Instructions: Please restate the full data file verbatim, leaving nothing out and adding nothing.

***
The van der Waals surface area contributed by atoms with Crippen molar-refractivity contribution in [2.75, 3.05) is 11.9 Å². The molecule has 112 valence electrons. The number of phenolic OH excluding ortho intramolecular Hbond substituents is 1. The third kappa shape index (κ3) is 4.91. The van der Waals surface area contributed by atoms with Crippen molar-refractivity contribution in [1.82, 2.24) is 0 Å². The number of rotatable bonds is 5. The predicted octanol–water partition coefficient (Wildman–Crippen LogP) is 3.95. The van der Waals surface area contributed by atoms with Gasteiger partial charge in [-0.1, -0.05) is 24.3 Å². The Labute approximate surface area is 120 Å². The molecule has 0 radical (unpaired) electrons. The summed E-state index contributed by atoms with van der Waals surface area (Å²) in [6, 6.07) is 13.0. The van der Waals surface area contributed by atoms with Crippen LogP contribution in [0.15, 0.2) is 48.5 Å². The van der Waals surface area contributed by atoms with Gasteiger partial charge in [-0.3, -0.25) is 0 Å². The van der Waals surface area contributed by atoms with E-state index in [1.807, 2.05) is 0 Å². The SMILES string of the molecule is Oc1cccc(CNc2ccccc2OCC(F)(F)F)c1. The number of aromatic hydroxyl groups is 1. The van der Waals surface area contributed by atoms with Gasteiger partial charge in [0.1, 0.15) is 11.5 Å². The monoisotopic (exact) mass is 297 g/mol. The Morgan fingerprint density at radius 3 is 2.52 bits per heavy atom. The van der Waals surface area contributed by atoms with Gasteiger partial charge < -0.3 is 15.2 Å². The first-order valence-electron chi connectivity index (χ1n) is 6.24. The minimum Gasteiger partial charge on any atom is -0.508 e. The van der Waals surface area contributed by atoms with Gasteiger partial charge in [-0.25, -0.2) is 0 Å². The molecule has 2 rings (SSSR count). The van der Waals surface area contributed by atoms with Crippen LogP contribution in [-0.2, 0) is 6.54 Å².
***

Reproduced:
The van der Waals surface area contributed by atoms with Crippen molar-refractivity contribution in [2.75, 3.05) is 11.9 Å². The molecule has 112 valence electrons. The number of phenolic OH excluding ortho intramolecular Hbond substituents is 1. The third kappa shape index (κ3) is 4.91. The van der Waals surface area contributed by atoms with Crippen molar-refractivity contribution in [1.82, 2.24) is 0 Å². The number of rotatable bonds is 5. The predicted octanol–water partition coefficient (Wildman–Crippen LogP) is 3.95. The van der Waals surface area contributed by atoms with Gasteiger partial charge in [-0.1, -0.05) is 24.3 Å². The Labute approximate surface area is 120 Å². The molecule has 0 radical (unpaired) electrons. The summed E-state index contributed by atoms with van der Waals surface area (Å²) in [6, 6.07) is 13.0. The van der Waals surface area contributed by atoms with Crippen LogP contribution in [0.15, 0.2) is 48.5 Å². The van der Waals surface area contributed by atoms with Gasteiger partial charge in [-0.3, -0.25) is 0 Å². The van der Waals surface area contributed by atoms with E-state index in [1.807, 2.05) is 0 Å². The SMILES string of the molecule is Oc1cccc(CNc2ccccc2OCC(F)(F)F)c1. The number of aromatic hydroxyl groups is 1. The van der Waals surface area contributed by atoms with Gasteiger partial charge in [0.1, 0.15) is 11.5 Å². The monoisotopic (exact) mass is 297 g/mol. The Morgan fingerprint density at radius 3 is 2.52 bits per heavy atom. The van der Waals surface area contributed by atoms with Gasteiger partial charge < -0.3 is 15.2 Å². The first-order valence-electron chi connectivity index (χ1n) is 6.24. The minimum Gasteiger partial charge on any atom is -0.508 e. The van der Waals surface area contributed by atoms with Gasteiger partial charge in [-0.25, -0.2) is 0 Å². The molecule has 2 rings (SSSR count). The van der Waals surface area contributed by atoms with Crippen LogP contribution in [-0.2, 0) is 6.54 Å².